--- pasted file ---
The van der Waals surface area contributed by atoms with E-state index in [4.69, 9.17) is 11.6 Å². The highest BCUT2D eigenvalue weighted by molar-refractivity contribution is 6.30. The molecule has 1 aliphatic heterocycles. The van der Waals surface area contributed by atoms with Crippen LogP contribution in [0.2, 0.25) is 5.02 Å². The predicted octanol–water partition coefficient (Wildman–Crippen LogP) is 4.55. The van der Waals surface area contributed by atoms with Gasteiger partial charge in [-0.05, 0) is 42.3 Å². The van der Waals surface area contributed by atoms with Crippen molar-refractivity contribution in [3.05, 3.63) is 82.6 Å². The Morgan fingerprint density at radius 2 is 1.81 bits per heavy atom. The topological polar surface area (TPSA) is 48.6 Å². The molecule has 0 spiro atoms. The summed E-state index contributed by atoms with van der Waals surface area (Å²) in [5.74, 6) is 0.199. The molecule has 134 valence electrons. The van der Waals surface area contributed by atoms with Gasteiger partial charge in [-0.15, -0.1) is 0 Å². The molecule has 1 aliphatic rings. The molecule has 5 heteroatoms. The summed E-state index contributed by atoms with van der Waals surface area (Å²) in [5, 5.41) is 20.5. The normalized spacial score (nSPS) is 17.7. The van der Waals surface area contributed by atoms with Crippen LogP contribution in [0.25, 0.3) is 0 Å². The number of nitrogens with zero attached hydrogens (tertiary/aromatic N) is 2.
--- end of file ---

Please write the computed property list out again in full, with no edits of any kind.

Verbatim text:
The van der Waals surface area contributed by atoms with E-state index in [4.69, 9.17) is 11.6 Å². The highest BCUT2D eigenvalue weighted by molar-refractivity contribution is 6.30. The molecule has 1 aliphatic heterocycles. The van der Waals surface area contributed by atoms with Crippen LogP contribution in [0.2, 0.25) is 5.02 Å². The predicted octanol–water partition coefficient (Wildman–Crippen LogP) is 4.55. The van der Waals surface area contributed by atoms with Gasteiger partial charge in [-0.05, 0) is 42.3 Å². The van der Waals surface area contributed by atoms with Crippen molar-refractivity contribution in [3.05, 3.63) is 82.6 Å². The Morgan fingerprint density at radius 2 is 1.81 bits per heavy atom. The topological polar surface area (TPSA) is 48.6 Å². The molecule has 0 spiro atoms. The summed E-state index contributed by atoms with van der Waals surface area (Å²) in [5.74, 6) is 0.199. The molecule has 134 valence electrons. The van der Waals surface area contributed by atoms with Gasteiger partial charge in [-0.15, -0.1) is 0 Å². The molecule has 1 aliphatic rings. The molecule has 5 heteroatoms. The summed E-state index contributed by atoms with van der Waals surface area (Å²) in [5, 5.41) is 20.5. The normalized spacial score (nSPS) is 17.7. The van der Waals surface area contributed by atoms with Crippen LogP contribution in [0.25, 0.3) is 0 Å². The number of nitrogens with zero attached hydrogens (tertiary/aromatic N) is 2.